Silica dust is the second highest cause of deaths due to occupational cancer; over 1,000 people in the UK die each year from exposure to it. Those who work with materials such as stone, rock, concrete, industrial sand, bricks and mortar inhale the microscopic silica dust particles deep into their lungs with potentially fatal consequences.
Continuous exposure causes chronic illnesses, including silicosis, chronic obstructive pulmonary disease, tuberculosis, kidney disease, rheumatoid arthritis and lung cancer. According to The International Agency for Research on Cancer, 'Crystalline silica in the form of quartz or cristobalite dust is known to be carcinogenic.'
The initial assessment of the risk of exposure to silica dust addresses the type of task, the work environment, the time involved and the frequency of the task. To prevent or minimise dust, site managers can use silica-free abrasives, less powerful machinery and alternative methods of work.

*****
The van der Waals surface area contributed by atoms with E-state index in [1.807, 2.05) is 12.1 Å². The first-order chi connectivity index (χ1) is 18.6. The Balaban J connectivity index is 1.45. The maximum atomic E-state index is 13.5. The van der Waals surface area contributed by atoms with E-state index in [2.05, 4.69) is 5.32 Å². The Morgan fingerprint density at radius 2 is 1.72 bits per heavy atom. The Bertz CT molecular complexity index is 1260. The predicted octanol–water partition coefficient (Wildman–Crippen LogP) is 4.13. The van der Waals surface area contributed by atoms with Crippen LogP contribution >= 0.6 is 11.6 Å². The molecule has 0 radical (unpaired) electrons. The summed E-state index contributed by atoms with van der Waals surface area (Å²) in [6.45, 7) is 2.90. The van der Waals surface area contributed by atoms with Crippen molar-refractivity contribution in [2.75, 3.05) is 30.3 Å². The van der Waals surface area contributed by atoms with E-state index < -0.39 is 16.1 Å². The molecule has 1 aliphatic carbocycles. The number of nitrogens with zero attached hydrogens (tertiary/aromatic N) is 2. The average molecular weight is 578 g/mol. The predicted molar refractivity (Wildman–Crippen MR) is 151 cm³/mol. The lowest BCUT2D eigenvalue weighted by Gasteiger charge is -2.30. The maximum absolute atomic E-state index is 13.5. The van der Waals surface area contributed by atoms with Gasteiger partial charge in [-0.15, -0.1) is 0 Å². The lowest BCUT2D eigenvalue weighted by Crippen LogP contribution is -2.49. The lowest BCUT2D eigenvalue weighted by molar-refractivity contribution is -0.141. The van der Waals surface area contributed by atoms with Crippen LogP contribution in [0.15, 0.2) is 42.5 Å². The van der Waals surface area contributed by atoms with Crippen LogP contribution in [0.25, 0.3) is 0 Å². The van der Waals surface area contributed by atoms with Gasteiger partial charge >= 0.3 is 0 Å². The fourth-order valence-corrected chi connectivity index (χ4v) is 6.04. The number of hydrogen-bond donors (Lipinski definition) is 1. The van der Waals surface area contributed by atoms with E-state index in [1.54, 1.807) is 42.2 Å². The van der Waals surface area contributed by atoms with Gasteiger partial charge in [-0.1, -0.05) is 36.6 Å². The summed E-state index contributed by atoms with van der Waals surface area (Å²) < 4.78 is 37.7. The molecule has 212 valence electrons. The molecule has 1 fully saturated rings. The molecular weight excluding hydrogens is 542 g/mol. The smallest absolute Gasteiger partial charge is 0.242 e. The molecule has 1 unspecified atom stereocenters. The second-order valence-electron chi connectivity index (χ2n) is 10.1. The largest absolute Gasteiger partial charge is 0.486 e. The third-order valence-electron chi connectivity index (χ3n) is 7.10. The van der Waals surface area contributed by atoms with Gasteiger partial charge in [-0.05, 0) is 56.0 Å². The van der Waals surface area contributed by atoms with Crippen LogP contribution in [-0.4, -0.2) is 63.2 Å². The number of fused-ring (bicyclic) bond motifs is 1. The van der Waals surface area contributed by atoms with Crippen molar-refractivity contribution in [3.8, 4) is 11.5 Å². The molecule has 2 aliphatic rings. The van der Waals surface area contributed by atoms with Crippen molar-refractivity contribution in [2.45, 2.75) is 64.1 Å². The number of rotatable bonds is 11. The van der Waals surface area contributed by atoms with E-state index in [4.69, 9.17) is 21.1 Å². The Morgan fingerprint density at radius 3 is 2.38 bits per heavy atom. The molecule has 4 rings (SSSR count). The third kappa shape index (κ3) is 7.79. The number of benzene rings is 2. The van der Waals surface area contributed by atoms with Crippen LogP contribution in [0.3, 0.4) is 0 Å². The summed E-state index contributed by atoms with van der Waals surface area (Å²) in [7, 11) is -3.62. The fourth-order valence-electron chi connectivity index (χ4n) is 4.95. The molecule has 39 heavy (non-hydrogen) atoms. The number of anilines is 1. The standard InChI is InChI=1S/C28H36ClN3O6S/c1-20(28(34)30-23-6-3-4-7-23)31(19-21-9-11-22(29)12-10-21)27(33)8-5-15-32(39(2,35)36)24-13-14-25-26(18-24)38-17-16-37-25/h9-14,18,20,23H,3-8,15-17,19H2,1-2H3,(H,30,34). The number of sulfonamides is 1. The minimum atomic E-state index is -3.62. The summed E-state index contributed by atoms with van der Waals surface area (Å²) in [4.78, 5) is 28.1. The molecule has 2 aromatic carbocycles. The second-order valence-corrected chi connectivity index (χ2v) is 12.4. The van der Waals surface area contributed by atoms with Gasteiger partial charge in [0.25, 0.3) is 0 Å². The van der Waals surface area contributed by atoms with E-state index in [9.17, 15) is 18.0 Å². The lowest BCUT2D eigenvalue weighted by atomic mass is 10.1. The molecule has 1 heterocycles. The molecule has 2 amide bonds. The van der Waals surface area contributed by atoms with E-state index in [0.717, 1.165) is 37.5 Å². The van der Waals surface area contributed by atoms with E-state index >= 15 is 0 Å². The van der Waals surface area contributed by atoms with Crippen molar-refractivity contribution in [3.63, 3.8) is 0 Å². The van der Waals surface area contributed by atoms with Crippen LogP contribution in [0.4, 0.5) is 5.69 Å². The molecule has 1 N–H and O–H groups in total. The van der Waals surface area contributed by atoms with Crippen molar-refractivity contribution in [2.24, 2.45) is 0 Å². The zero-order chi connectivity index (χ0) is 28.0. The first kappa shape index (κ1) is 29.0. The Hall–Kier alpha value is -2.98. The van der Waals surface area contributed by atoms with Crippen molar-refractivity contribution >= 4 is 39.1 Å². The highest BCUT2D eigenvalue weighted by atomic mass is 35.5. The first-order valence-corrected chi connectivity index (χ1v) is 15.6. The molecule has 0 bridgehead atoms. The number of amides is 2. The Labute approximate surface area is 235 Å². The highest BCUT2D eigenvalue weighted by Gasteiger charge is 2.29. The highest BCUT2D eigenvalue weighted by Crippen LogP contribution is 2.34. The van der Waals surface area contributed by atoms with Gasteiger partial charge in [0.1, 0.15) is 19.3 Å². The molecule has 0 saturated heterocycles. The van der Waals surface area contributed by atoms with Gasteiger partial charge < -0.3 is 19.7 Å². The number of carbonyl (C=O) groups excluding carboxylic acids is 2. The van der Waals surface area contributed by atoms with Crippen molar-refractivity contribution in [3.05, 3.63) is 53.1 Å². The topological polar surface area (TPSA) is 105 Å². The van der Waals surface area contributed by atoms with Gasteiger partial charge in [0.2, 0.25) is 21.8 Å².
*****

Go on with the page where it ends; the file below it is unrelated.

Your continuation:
Effective measures to protect workers include extraction and filtration units, respiratory protective equipment and the use of water to dampen down the work area. An expert assessment facilitates a tailored solution.
For more information on how to manage silica dust to protect workers' health, download our full white paper.
It is the responsibility of employers to remove, isolate or reduce silica dust in the workplace. Employees need to be adequately informed on the health risks of dust and trained to maintain dust controls and equipment.